Read, Write, Run, Roam

Bitola, Macedonia: The City of Consuls and Cafes

Bitola’s East-West fusion makes it an emblematic Balkan city. It was a roundabout (read: out of the way) stop on our drive back to Serbia, but well worth the trip.

A little history lesson helps make sense of Bitola’s diverse buildings, food and people. The city was a military, political and trading center in the 1300s, and possibly before. When it fell under the Ottoman Empire in 1382, trade significantly expanded and the city became an islamic religious center and important administrative outpost. During this time, the city expanded to have approximately 70 mosques, 900 shops, and 12 consulates-gaining the nickname, “the City of Consuls.”

After the Balkan Wars, Bitola would have been a probable choice for Macedonia’s capital, but its proximity to Greece (15km) made it vulnerable to siege. (And as many readers know, you wouldn’t want to sit Greece and Macedonia together at a UN dinner party.) Skopje became the capital, and Bitola began a slow decline in political importance. Despite the shift in fortunes, eleven consuls still exist in Bitola today.

We drove to Bitola through green mountains and valleys, passing horse-drawn carriages on the highway.

Upon arriving in the town, we parked on a dusty side street and received second glances at our Belgrade license plates. We picked our way through an unpaved road. It seemed that not much had changed in Bitola’s last hundred years.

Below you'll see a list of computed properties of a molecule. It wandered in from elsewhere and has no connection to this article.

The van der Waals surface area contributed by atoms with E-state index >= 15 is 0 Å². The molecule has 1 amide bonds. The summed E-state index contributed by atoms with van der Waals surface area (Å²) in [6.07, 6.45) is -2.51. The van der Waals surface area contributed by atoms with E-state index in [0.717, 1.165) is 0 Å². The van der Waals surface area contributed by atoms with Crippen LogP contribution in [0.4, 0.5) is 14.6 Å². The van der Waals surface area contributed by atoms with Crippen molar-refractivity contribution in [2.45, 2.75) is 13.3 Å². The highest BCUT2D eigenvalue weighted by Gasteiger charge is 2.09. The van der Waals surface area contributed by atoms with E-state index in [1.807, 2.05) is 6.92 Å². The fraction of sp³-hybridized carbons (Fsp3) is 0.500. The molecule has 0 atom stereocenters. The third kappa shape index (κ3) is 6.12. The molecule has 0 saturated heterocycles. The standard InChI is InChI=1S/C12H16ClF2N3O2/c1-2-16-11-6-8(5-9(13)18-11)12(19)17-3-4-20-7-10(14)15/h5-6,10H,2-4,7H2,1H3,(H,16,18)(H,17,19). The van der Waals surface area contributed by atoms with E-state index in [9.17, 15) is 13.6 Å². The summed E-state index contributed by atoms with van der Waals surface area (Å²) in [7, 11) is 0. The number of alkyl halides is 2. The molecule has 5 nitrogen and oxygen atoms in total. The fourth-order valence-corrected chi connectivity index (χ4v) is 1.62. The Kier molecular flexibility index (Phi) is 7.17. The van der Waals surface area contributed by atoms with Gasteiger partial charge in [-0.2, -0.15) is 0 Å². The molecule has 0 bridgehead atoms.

Then we reached the main square.

Suddenly, we were surrounded by lush green grass, crayola-colored buildings, and techno music pumping from a hundred cafes. Minarets peeped over baroque rooftops and between office buildings. Bitola’s centuries of history were crammed together in a half-mile radius. The 900 stores during the Ottoman Empire have been replaced by an almost equal number of coffee shops, all of them full.

We joined the throngs of people in their Sunday best and did as the Bitolans do. We strolled up and down the street-not to show off our finery, but to find an empty seat for lunch.

We had intentions of seeing mosques, churches and other sights in Bitola, but we failed to realize that Sunday lunch in Bitola is an all-day affair. Even though we were at a humble cevap* place, the waiter presumed we wanted to chat for an hour before our meals appeared. We nursed our drinks, watched the same people pass by again and again, and listened to the good-natured arguing at the table next door. We may have missed seeing some of the guidebook attractions, but we definitely saw life in Bitola.

*RHOB tip: when you see lots of mosques, get cevap. Halal cevap (or just pork-free cevap) is delicious. 


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